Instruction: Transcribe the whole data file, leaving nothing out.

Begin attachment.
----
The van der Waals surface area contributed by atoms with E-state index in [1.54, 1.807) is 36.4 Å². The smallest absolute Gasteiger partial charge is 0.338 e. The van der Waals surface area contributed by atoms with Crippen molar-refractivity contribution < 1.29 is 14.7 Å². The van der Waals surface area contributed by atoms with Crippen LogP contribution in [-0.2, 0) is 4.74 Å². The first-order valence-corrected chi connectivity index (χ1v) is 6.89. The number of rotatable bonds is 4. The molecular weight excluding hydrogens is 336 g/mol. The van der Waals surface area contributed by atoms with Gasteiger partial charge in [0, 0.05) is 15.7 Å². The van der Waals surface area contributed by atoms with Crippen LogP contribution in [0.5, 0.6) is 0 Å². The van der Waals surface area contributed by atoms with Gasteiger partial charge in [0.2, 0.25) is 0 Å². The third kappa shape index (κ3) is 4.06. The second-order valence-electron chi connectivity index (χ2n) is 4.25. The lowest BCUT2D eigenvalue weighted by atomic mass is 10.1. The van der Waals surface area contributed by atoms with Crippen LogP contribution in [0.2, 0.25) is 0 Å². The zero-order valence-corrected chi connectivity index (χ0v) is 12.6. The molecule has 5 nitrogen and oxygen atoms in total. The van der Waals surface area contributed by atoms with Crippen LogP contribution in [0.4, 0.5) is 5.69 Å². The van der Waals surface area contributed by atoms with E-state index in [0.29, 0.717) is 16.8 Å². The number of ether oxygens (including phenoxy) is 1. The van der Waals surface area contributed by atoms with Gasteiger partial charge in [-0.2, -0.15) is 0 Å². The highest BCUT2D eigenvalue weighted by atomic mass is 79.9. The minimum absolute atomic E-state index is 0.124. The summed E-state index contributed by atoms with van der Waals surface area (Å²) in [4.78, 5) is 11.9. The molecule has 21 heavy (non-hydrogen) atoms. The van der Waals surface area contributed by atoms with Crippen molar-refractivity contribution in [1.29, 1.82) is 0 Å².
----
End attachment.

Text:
The van der Waals surface area contributed by atoms with E-state index in [1.54, 1.807) is 36.4 Å². The smallest absolute Gasteiger partial charge is 0.338 e. The van der Waals surface area contributed by atoms with Crippen molar-refractivity contribution < 1.29 is 14.7 Å². The van der Waals surface area contributed by atoms with Crippen LogP contribution in [-0.2, 0) is 4.74 Å². The first-order valence-corrected chi connectivity index (χ1v) is 6.89. The number of rotatable bonds is 4. The molecular weight excluding hydrogens is 336 g/mol. The van der Waals surface area contributed by atoms with Gasteiger partial charge in [0, 0.05) is 15.7 Å². The van der Waals surface area contributed by atoms with Crippen LogP contribution in [0.5, 0.6) is 0 Å². The van der Waals surface area contributed by atoms with Gasteiger partial charge in [0.2, 0.25) is 0 Å². The third kappa shape index (κ3) is 4.06. The second-order valence-electron chi connectivity index (χ2n) is 4.25. The lowest BCUT2D eigenvalue weighted by atomic mass is 10.1. The van der Waals surface area contributed by atoms with Crippen LogP contribution in [0.2, 0.25) is 0 Å². The zero-order valence-corrected chi connectivity index (χ0v) is 12.6. The molecule has 5 nitrogen and oxygen atoms in total. The van der Waals surface area contributed by atoms with Crippen LogP contribution in [0.4, 0.5) is 5.69 Å². The van der Waals surface area contributed by atoms with E-state index in [0.29, 0.717) is 16.8 Å². The number of ether oxygens (including phenoxy) is 1. The van der Waals surface area contributed by atoms with Gasteiger partial charge in [-0.2, -0.15) is 0 Å². The highest BCUT2D eigenvalue weighted by atomic mass is 79.9. The minimum absolute atomic E-state index is 0.124. The summed E-state index contributed by atoms with van der Waals surface area (Å²) in [4.78, 5) is 11.9. The molecule has 21 heavy (non-hydrogen) atoms. The van der Waals surface area contributed by atoms with Crippen molar-refractivity contribution in [1.29, 1.82) is 0 Å².